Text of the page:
As her body succumbed to amyotrophic lateral sclerosis, also known as ALS or Lou Gehrig’s Disease, journalist Susan Spencer-Wendelwrote her life story. It took her three months to type it, letter by letter on her iPhone, using just her right thumb – all of her other fingers had stopped working by then.
“I cannot lift my arms to feed myself or hug my children,” the 45-year-old mother of three wrote in “Until I Say Goodbye: My Year of Living With Joy,” which will be published in March. By then, she says, she will probably no longer be able to speak clearly.
“My muscles are dying, and they cannot return. I will never again be able to move my tongue enough to clearly say, ‘I love you’,” she wrote. “Swiftly, surely, I am dying. But I am alive today.”
A former courts reporter for the Palm Beach Post newspaper in south Florida, Spencer-Wendel lives in Florida with her husband, John, and their children, Marina, 15, Aubrey, 11, and Wesley, 8. She was diagnosed with the disease during the summer of 2011, and swiftly decided to make every moment count.
Spencer-Wendel, who was adopted, met her birth mother in Northern California and journeyed to Cyprus to learn about her birth father. Before her body could fail her, she traveled to the Yukon to see the Northern Lights with her best friend, Nancy Maass Kinnally, in December 2011; her hands were so weak that Kinnally had to dress her in the heavy-duty cold-weather gear.
“Time to stop dreaming and start doing, I thought,” she wrote of her trip.
She and her daughter, then just 14, went to New York City to pick out Marina’s wedding dress at Kleinfeld’s Bridal, where the TLC reality show “Say Yes to the Dress” is set. Both mother and daughter are fans of the show; both know that Spencer-Wendel will not live to see her daughter walk down the aisle.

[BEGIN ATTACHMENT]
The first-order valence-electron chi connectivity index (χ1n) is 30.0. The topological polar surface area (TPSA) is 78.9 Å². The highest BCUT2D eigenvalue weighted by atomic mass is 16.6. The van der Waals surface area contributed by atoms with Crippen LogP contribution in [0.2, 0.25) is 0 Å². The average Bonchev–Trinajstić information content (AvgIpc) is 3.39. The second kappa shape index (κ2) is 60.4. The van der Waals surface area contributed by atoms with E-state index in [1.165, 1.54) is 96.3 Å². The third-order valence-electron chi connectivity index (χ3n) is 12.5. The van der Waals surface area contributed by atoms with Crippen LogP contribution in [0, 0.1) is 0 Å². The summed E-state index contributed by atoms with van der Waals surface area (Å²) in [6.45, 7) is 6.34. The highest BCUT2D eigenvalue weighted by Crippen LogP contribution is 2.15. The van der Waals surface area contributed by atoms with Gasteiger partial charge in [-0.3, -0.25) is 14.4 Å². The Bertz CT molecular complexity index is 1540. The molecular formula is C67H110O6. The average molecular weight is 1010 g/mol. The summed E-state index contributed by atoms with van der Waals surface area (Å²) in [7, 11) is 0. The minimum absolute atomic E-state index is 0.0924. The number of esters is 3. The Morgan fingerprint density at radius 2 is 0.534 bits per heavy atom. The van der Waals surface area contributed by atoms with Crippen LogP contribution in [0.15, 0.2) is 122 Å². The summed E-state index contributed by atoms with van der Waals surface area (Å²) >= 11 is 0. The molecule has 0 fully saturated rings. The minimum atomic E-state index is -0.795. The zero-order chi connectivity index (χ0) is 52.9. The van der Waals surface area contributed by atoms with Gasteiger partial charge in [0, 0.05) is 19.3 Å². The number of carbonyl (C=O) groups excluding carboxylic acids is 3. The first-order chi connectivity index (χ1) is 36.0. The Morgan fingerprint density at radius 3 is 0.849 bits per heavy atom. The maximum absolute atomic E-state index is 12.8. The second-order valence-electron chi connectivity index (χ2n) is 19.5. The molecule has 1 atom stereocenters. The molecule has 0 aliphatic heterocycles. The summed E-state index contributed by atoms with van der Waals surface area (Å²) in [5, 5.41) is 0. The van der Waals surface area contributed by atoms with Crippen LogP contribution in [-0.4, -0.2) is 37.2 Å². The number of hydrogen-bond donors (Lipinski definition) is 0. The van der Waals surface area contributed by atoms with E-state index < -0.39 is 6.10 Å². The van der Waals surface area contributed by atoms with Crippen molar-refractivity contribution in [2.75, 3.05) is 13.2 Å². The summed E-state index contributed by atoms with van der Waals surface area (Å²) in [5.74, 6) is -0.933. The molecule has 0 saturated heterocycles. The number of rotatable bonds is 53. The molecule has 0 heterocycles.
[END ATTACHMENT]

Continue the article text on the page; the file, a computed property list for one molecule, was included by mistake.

“As my beautiful daughter walks out of the dressing room in white silk, I will see her ten years in the future, in the back room right before her wedding, giddy and crying, overwhelmed by a moment I will never share,” she wrote. “When my only daughter thinks of me on her wedding day, as I hope she will, I want her to think of my smile when I say to her at Kleinfeld’s, ‘You are my beautiful’.”
She and her husband went to Budapest to celebrate their 20th wedding anniversary in May 2012. She wrote about her travels for the Palm Beach Post, where her stories caught the eye of editors at publishing giant HarperCollins. They offered her $2 million for her memoir; co-written with Bret Witter, “Until I Say Good-Bye” is expected to be translated into 25 languages. Universal Studios paid her another $2 million for the movie rights to her story.
But she knows that she doesn’t have much time left.
“My decline is speeding up: each day I lose more steps and words. I now choke at most every meal, episodes which leave people around me screaming ‘Should we call 911?’ Ergo, I don’t eat much anymore,” she wrote in a New Year’s email to The Palm Beach Post.
“I knew it would be this way. So for Thanksgiving we had our major holiday event. Our entire families-40 in all-came. Was wonderful. Hectic, but wonderful,” she continued. “Thus, Christmas is a time just for John and me and our children.”
They celebrated by giving money to their favorite charities, and special “forever” gifts for family members-scrapbooks for her children, jewelry that can be handed down to her future daughters-in-law and grandchildren, personal gifts for her husband and parents. But the most tangible part of her legacy is her book.
“I am writing about accepting, about living with joy and dying with joy and laughing a helluva lot in the process,” Spencer-Wendel wrote on her website. With her memoir, she’s crossing one last item off of her life’s to-do list: “To make people laugh and cry and hug their children and joke with their friends and dwell in how wonderful it is to be alive.”
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